See Also: SmtpClient Members
The classes shown in the following table are used to construct e-mail messages that can be sent using System.Net.Mail.SmtpClient.
Represents file attachments. This class allows you to attach files, streams, or text to an e-mail message.
Represents the e-mail address of the sender and recipients.
Represents an e-mail message.
To construct and send an e-mail message by using System.Net.Mail.SmtpClient, you must specify the following information:
Credentials for authentication, if required by the SMTP server. See the SmtpClient.Credentials property.
The e-mail address of the sender. See the erload:System.Net.Mail.SmtpClient.Send and erload:System.Net.Mail.SmtpClient.SendAsync methods that take a from parameter. Also see the MailMessage.From property.
The e-mail address or addresses of the recipients. See the erload:System.Net.Mail.SmtpClient.Send and erload:System.Net.Mail.SmtpClient.SendAsync methods that take a recipient parameter. Also see the MailMessage.To property.
To include an attachment with an e-mail message, first create the attachment by using the System.Net.Mail.Attachment class, and then add it to the message by using the MailMessage.Attachments property. Depending on the e-mail reader used by the recipients and the file type of the attachment, some recipients might not be able to read the attachment. For clients that cannot display the attachment in its original form, you can specify alternate views by using the MailMessage.AlternateViews property.
You can use the application or machine configuration files to specify default host, port, and credentials values for all System.Net.Mail.SmtpClient objects. For more information, see mailSettings for system.net.
To send the e-mail message and block while waiting for the e-mail to be transmitted to the SMTP server, use one of the synchronous erload:System.Net.Mail.SmtpClient.Send methods. To allow your program's main thread to continue executing while the e-mail is transmitted, use one of the asynchronous erload:System.Net.Mail.SmtpClient.SendAsync methods. The SmtpClient.SendCompleted event is raised when a erload:System.Net.Mail.SmtpClient.SendAsync operation completes. To receive this event, you must add a System.Net.Mail.SendCompletedEventHandler delegate to SmtpClient.SendCompleted. The System.Net.Mail.SendCompletedEventHandler delegate must reference a callback method that handles notification of SmtpClient.SendCompleted events. To cancel an asynchronous e-mail transmission, use the SmtpClient.SendAsyncCancel method.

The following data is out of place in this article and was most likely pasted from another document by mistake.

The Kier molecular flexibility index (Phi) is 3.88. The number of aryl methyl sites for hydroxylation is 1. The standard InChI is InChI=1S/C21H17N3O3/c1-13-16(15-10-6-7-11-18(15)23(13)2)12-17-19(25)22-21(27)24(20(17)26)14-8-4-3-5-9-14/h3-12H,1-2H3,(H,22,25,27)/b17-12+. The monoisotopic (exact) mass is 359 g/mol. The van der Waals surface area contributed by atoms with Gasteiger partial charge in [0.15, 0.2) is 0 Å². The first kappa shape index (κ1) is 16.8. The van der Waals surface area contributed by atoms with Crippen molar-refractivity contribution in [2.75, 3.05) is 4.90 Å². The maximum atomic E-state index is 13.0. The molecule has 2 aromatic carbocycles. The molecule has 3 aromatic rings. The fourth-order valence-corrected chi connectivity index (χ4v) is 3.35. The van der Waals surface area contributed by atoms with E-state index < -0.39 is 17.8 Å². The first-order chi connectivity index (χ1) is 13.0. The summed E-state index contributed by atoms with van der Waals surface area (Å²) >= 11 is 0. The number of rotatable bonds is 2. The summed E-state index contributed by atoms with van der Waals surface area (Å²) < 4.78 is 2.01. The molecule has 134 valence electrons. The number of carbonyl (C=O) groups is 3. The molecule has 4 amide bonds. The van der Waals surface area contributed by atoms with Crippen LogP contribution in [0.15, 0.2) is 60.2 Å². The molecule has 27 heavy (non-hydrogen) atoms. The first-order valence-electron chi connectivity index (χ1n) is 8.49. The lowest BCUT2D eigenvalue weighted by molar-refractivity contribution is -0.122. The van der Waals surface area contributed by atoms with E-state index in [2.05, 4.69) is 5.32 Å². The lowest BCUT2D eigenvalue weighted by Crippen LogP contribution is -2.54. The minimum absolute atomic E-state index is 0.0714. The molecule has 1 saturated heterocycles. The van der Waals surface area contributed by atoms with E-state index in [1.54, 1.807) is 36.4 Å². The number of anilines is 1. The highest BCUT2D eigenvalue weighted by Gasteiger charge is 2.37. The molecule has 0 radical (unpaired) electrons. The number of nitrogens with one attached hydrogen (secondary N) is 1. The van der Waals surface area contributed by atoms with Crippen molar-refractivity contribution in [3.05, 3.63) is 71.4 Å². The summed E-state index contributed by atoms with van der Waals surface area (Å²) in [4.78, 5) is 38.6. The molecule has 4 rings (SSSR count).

The connection established by the current instance of the System.Net.Mail.SmtpClient class to the SMTP server may be re-used if an application wishes to send multiple messages to the same SMTP server. This is particularly useful when authentication or encryption are used establish a connection to the SMTP server. The process of authenticating and establishing a TLS session can be expensive operations. A requirement to re-establish a connection for each message when sending a large quantity of email to the same SMTP server could have a significant impact on performance. There are a number of high-volume email applications that send email status updates, newsletter distributions, or email alerts. Also many email client applications support an off-line mode where users can compose many email messages that are sent later when a connection to the SMTP server is established. It is typical for an email client to send all SMTP messages to a specific SMTP server (provided by the Internet service provider) that then forwards this email to other SMTP servers.
The System.Net.Mail.SmtpClient class implementation pools SMTP connections so that it can avoid the overhead of re-establishing a connection for every message to the same server. An application may re-use the same System.Net.Mail.SmtpClient object to send many different emails to the same SMTP server and to many different SMTP servers. As a result, there is no way to determine when an application is finished using the System.Net.Mail.SmtpClient object and it should be cleaned up.
When an SMTP session is finished and the client wishes to terminate the connection, it must send a QUIT message to the server to indicate that it has no more messages to send. This allows the server to free up resources associated with the connection from the client and process the messages which were sent by the client.
The System.Net.Mail.SmtpClient class has no Finalize method, so an application must call erload:System.Net.Mail.SmtpClient.Dispose to explicitly free up resources. The erload:System.Net.Mail.SmtpClient.Dispose method iterates through all established connections to the SMTP server specified in the SmtpClient.Host property and sends a QUIT message followed by gracefully ending the TCP connection. The erload:System.Net.Mail.SmtpClient.Dispose method also releases the unmanaged resources used by the System.Net.Sockets.Socket and optionally disposes of the managed resources.
Call erload:System.Net.Mail.SmtpClient.Dispose when you are finished using the System.Net.Mail.SmtpClient. The erload:System.Net.Mail.SmtpClient.Dispose method leaves the System.Net.Mail.SmtpClient in an unusable state. After calling erload:System.Net.Mail.SmtpClient.Dispose, you must release all references to the System.Net.Mail.SmtpClient so the garbage collector can reclaim the memory that the System.Net.Mail.SmtpClient was occupying.